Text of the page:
For Suzy Brooks, Director of Instructional Technology for Mashpee Public Schools, data analytics is like a secret decoder tool. It reveals the mystery behind which technology is used (or not used) in her district for teaching and learning.
With the right data, we can make informed decisions about technology.
“With the right data, we can make informed decisions about technology and get the most effective tools into the hands of our teachers so it can affect students in their classrooms,” explains Brooks.
As this school year ends, educators are sifting through data to guide next year’s technology initiatives. We talked with Brooks about an analytics tool that helps her understand tech use, make purchasing decisions and save her district money.
EdSurge: What compelled you to adopt a data analytics tool for your district?
Suzy Brooks: We had just wrapped up the third year of our one-to-one Chromebooks initiative when we brought on CatchOn. We didn't have a good handle on what digital resources we had (and were using) at the district level. We didn't know who was in charge of the dashboards at each school or what budgets they were all coming out of. If there was a program at the elementary school, and the high school had the same thing, it wasn't always clear to us.
In a one-to-one district, you need those details, especially when you're trying to make purchasing decisions or asking for program funding.
Heading to ISTE? Plan to drop by CatchOn’s panel to learn more about making data-informed decisions for your district.
Excited about data? Here are a few of Brooks’ favorite data analytics tools.
What changed when you started gathering data about technology use?
Now, we can track what students and teachers are doing on their computers—every website visited and every app used across the district.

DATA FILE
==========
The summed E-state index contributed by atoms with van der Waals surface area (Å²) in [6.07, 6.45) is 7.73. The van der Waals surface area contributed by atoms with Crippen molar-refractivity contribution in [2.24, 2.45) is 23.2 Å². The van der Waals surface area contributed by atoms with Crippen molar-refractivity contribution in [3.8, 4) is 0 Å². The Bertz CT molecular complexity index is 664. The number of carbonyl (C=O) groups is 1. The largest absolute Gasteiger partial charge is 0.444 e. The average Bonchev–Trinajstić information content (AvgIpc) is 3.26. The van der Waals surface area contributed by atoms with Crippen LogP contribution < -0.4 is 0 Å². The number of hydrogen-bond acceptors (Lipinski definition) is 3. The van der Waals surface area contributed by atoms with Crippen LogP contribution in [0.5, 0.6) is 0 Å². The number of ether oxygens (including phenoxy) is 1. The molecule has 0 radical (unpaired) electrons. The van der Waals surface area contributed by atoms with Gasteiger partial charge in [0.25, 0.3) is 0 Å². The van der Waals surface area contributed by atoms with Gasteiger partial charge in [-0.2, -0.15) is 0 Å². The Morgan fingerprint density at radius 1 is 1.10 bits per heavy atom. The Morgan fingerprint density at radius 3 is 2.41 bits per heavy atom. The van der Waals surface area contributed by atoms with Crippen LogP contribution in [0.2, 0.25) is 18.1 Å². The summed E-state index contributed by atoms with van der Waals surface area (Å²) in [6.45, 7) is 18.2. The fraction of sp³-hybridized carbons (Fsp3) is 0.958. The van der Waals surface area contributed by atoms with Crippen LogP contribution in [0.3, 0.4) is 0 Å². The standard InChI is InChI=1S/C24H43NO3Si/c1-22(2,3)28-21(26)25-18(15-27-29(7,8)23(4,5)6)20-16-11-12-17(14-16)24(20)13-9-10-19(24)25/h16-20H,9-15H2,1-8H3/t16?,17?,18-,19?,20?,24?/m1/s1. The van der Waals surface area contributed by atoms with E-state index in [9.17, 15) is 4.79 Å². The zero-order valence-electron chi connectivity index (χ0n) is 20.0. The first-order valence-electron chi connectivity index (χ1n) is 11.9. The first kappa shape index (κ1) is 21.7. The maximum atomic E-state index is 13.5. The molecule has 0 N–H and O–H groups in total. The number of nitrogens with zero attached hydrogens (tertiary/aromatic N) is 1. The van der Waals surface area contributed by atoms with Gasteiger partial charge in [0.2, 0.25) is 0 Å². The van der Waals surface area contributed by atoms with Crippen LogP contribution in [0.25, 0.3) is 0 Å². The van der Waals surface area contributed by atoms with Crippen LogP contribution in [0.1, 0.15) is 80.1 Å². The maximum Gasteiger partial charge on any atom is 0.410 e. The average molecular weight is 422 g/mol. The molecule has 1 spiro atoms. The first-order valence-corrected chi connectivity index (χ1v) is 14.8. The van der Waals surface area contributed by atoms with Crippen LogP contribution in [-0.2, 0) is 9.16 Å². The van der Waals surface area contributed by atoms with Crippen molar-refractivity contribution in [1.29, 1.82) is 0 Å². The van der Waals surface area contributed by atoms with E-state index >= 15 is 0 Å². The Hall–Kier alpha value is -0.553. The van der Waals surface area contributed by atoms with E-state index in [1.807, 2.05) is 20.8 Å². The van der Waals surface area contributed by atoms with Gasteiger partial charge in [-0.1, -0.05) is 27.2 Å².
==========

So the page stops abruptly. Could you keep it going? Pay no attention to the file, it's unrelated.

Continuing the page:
We can see that information in one dashboard, for both the tools we pay for and the ones that we don't pay for. We can see how often they're being used, how many unique users are using them. We can track it by building, or look at it as a whole district.
And if it's something we pay for, we can add the price, the number of users or licenses we have for that product and the expiration date. And CatchOn will track our subscription expirations, let us know what's coming up for renewal and break down the cost-per-user, based on how many licenses we pay for and how many people are actually using it.
Then, if we add a new tool to our dashboard, CatchOn reminds us ‘You might want to consider developing some PD for this tool.’ That helps us get the most out of a tool.
All that data helps us see what's trending—what teachers and students are using—and make decisions about what we’ll continue to use, what we’ll drop, what we should consider adding, where we need to offer PD to boost usage.
What’s the direct impact of gathering all this data?
It's helping us make financial and instructional decisions because it’s giving us a much clearer idea of what's happening on our devices.
All that data helps us see what's trending . . . . and make decisions about what we’ll continue to use.
We’re a small district, only 1700 students, and we’ve only been collecting this data for one school year. But already, this data helped us plan to let go of a few tools at the end of the year and will save us $7,600 next year. That more than covers the cost of CatchOn.
For example, we were using a digital curriculum subscription service that cost $2,600 annually. One hundred and twenty teachers at two of our schools could have used it, but only a very small fraction of that number did. We wouldn’t have known that without this data. And teachers understand we didn't make a rash decision; it’s based on data we've been collecting for the full school year.
And it’s not just about saving money; this data helps us adopt new digital tools. It shows us new tools teachers are using or tools popular among a certain grade level or at a certain school.
More From CatchOn
For instance, we use a personalized learning site for reading, math, social studies and science content, but in our younger grades (K-2), we discovered that only the math and ELA tools were being used. So, we are taking those extra licenses to the high school where our teachers will begin using them in the fall.
That's powerful, and it's good for our kids.